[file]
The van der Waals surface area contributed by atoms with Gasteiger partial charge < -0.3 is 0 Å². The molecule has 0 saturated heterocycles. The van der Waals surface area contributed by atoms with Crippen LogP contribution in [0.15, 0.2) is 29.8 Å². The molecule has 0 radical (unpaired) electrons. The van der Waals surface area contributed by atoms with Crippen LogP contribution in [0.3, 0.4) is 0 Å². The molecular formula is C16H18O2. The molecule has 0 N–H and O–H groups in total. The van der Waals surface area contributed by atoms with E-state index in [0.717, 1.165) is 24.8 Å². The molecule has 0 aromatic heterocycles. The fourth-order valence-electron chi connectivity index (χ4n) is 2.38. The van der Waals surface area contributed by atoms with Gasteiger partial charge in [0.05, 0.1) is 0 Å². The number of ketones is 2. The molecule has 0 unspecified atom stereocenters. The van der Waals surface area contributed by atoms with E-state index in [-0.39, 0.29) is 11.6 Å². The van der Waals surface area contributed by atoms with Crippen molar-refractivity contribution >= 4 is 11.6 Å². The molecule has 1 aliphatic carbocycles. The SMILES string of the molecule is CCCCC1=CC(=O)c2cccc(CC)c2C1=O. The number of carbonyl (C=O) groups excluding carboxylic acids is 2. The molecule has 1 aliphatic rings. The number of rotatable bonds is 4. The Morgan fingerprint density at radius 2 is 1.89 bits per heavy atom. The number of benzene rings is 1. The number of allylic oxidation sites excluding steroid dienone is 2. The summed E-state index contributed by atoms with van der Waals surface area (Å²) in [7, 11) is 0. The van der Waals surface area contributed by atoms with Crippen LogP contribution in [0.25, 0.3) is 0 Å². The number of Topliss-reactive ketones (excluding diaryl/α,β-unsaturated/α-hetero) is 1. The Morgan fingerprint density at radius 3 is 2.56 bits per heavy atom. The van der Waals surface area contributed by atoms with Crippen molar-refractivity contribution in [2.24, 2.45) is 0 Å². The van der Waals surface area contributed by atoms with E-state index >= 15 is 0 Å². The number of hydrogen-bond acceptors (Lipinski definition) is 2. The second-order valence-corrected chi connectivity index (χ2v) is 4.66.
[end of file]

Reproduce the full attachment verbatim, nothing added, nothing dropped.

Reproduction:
The van der Waals surface area contributed by atoms with Gasteiger partial charge < -0.3 is 0 Å². The molecule has 0 saturated heterocycles. The van der Waals surface area contributed by atoms with Crippen LogP contribution in [0.15, 0.2) is 29.8 Å². The molecule has 0 radical (unpaired) electrons. The van der Waals surface area contributed by atoms with Crippen LogP contribution in [0.3, 0.4) is 0 Å². The molecular formula is C16H18O2. The molecule has 0 N–H and O–H groups in total. The van der Waals surface area contributed by atoms with E-state index in [0.717, 1.165) is 24.8 Å². The molecule has 0 aromatic heterocycles. The fourth-order valence-electron chi connectivity index (χ4n) is 2.38. The van der Waals surface area contributed by atoms with Gasteiger partial charge in [0.05, 0.1) is 0 Å². The number of ketones is 2. The molecule has 0 unspecified atom stereocenters. The van der Waals surface area contributed by atoms with E-state index in [-0.39, 0.29) is 11.6 Å². The van der Waals surface area contributed by atoms with Crippen molar-refractivity contribution >= 4 is 11.6 Å². The molecule has 1 aliphatic carbocycles. The SMILES string of the molecule is CCCCC1=CC(=O)c2cccc(CC)c2C1=O. The number of carbonyl (C=O) groups excluding carboxylic acids is 2. The molecule has 1 aliphatic rings. The number of rotatable bonds is 4. The Morgan fingerprint density at radius 2 is 1.89 bits per heavy atom. The number of benzene rings is 1. The number of allylic oxidation sites excluding steroid dienone is 2. The summed E-state index contributed by atoms with van der Waals surface area (Å²) in [7, 11) is 0. The van der Waals surface area contributed by atoms with Crippen LogP contribution in [0.25, 0.3) is 0 Å². The number of Topliss-reactive ketones (excluding diaryl/α,β-unsaturated/α-hetero) is 1. The Morgan fingerprint density at radius 3 is 2.56 bits per heavy atom. The van der Waals surface area contributed by atoms with Crippen molar-refractivity contribution in [2.24, 2.45) is 0 Å². The van der Waals surface area contributed by atoms with E-state index >= 15 is 0 Å². The number of hydrogen-bond acceptors (Lipinski definition) is 2. The second-order valence-corrected chi connectivity index (χ2v) is 4.66.